The Sony Ericsson Zylo is like a blast from the past. Suddenly, it's two years ago, we're wearing Boho chic, and a basic slider phone with a proprietary headphone jack can still earn the beloved Walkman brand. But this is 2010, we're parking our jet car and listening to on our cheap Android phones, and we've got a load of little slider phones just like it in a drawer, waiting to be sent off to the recycling centre. The Zylo is perfectly acceptable, and could be good for someone who hates surprises, but in 2010 we just have to ask -- what's the point?
The Zylo is available for free on a £15 per month, 18-month contract, or for £90 on pay as you go.
Out of tune
The Zylo is being talked up as a phone for music lovers, but its lack of key features means it can't walk the walk. It doesn't have a standard 3.5mm headphone jack, so you can't use your own headphones -- you're limited to the cheap ones that come in the box. It doesn't have a USB socket, so you can't easily transfer music over a cable. Thankfully, it does have a microSD card slot that supports up to a 16GB card, so that's one way to get music onto the phone fast.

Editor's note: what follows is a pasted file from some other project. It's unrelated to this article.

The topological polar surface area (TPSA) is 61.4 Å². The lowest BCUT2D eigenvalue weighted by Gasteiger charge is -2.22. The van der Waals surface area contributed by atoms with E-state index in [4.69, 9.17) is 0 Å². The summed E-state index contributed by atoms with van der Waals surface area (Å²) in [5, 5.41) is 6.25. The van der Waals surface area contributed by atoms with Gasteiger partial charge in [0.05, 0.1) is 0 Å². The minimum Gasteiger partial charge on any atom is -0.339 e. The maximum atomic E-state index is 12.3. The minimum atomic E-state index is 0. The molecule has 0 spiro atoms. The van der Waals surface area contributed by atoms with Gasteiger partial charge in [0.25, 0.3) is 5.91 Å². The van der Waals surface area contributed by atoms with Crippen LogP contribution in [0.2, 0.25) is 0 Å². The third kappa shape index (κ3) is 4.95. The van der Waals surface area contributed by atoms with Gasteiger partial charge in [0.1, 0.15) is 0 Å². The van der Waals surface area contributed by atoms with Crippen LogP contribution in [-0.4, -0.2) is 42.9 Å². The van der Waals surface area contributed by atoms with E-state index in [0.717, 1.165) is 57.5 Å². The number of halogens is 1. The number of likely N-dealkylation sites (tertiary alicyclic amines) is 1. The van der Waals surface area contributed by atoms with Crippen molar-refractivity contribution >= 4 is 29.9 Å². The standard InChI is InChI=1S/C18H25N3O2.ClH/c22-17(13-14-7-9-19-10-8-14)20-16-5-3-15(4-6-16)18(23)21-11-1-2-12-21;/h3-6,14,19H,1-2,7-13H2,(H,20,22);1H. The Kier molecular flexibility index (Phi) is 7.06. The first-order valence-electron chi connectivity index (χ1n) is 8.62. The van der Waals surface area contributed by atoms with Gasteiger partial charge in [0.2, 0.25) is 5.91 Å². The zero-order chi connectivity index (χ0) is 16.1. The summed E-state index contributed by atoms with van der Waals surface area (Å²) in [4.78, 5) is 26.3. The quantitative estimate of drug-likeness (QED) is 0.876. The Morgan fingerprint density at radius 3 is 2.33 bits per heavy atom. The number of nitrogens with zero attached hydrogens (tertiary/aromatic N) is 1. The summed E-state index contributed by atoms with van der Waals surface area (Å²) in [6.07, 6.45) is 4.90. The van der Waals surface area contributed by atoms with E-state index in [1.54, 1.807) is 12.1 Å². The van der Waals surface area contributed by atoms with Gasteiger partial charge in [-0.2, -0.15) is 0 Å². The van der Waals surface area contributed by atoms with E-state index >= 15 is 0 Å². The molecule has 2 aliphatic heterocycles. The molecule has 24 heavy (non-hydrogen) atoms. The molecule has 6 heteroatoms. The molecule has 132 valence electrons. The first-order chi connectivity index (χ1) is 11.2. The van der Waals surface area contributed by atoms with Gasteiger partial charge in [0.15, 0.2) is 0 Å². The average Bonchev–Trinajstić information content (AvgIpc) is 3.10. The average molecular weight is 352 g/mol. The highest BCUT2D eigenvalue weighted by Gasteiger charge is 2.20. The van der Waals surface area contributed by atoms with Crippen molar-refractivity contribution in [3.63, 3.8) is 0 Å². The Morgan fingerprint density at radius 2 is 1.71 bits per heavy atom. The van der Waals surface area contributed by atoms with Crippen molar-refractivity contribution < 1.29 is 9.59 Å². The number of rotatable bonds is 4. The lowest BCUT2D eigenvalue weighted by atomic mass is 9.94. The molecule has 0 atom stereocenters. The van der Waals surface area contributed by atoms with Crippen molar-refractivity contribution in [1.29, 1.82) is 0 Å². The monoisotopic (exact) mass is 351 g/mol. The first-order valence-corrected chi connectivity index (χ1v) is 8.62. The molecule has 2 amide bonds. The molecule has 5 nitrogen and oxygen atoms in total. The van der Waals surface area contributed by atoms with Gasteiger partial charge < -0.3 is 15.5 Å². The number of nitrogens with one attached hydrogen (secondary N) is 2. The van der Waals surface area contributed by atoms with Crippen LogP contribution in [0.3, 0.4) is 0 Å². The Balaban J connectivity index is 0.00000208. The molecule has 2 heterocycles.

We're also not impressed with PlayNow, Sony Ericsson's music store. The songs aren't a problem, but the prices are -- expect to pay £1.50 for a song that's on iTunes for 99p. The store isn't fun to navigate around, either, using the Zylo's fiddly Web browser. We'd prefer it to have a more phone-friendly app on board.
The phone does have an MP3 player and it does indeed play MP3s. The music quality is adequate, although we couldn't test it with proper headphones because of the lack of a standard jack. The media player itself doesn't look too impressive. In adverts, the phone is shown with a retro cassette tape filling the screen of the music player, but in our tests, the album art of our songs didn't fill the screen that way.
On the other hand, like most Sony Ericsson phones, the Zylo is packed with little features that you might like -- if you can be bothered to find and learn how to use them. For example, TrackID records a sample of a song from the built-in FM radio, or through the microphone, and finds the details of the artist, song name and album. There's also A2DP Bluetooth on board, so you can use wireless Bluetooth headphones.